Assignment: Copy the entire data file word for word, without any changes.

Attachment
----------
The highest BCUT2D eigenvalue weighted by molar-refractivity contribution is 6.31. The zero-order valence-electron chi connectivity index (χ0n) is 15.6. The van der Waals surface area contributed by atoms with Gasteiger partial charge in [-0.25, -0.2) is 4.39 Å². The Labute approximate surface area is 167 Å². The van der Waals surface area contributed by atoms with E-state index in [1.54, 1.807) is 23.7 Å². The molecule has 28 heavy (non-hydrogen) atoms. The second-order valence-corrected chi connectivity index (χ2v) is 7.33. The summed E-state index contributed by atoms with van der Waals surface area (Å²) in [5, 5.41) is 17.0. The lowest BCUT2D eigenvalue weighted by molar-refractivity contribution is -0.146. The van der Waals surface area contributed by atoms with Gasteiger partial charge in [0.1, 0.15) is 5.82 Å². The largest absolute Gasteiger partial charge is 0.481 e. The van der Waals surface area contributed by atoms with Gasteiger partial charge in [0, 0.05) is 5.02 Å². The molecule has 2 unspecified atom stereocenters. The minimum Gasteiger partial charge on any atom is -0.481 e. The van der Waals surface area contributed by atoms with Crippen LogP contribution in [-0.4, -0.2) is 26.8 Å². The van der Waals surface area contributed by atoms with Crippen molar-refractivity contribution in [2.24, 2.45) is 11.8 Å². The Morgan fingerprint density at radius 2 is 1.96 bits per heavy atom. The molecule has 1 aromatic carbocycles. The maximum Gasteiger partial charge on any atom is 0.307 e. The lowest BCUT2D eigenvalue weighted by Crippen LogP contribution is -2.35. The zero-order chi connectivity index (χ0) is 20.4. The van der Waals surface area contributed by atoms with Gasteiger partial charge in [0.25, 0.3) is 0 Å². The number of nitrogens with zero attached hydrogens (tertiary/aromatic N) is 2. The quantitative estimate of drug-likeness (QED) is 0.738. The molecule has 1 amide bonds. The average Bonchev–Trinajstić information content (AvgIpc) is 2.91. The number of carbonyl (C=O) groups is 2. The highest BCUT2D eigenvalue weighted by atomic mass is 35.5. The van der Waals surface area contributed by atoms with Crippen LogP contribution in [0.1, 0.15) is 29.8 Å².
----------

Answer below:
The highest BCUT2D eigenvalue weighted by molar-refractivity contribution is 6.31. The zero-order valence-electron chi connectivity index (χ0n) is 15.6. The van der Waals surface area contributed by atoms with Gasteiger partial charge in [-0.25, -0.2) is 4.39 Å². The Labute approximate surface area is 167 Å². The van der Waals surface area contributed by atoms with E-state index in [1.54, 1.807) is 23.7 Å². The molecule has 28 heavy (non-hydrogen) atoms. The second-order valence-corrected chi connectivity index (χ2v) is 7.33. The summed E-state index contributed by atoms with van der Waals surface area (Å²) in [5, 5.41) is 17.0. The lowest BCUT2D eigenvalue weighted by molar-refractivity contribution is -0.146. The van der Waals surface area contributed by atoms with Gasteiger partial charge in [0.1, 0.15) is 5.82 Å². The largest absolute Gasteiger partial charge is 0.481 e. The van der Waals surface area contributed by atoms with Gasteiger partial charge in [0, 0.05) is 5.02 Å². The molecule has 2 unspecified atom stereocenters. The minimum Gasteiger partial charge on any atom is -0.481 e. The van der Waals surface area contributed by atoms with Crippen LogP contribution in [-0.4, -0.2) is 26.8 Å². The van der Waals surface area contributed by atoms with Crippen molar-refractivity contribution in [2.24, 2.45) is 11.8 Å². The Morgan fingerprint density at radius 2 is 1.96 bits per heavy atom. The molecule has 1 aromatic carbocycles. The maximum Gasteiger partial charge on any atom is 0.307 e. The lowest BCUT2D eigenvalue weighted by Crippen LogP contribution is -2.35. The zero-order chi connectivity index (χ0) is 20.4. The van der Waals surface area contributed by atoms with Gasteiger partial charge in [0.25, 0.3) is 0 Å². The number of nitrogens with zero attached hydrogens (tertiary/aromatic N) is 2. The quantitative estimate of drug-likeness (QED) is 0.738. The molecule has 1 amide bonds. The average Bonchev–Trinajstić information content (AvgIpc) is 2.91. The number of carbonyl (C=O) groups is 2. The highest BCUT2D eigenvalue weighted by atomic mass is 35.5. The van der Waals surface area contributed by atoms with Crippen LogP contribution in [0.1, 0.15) is 29.8 Å².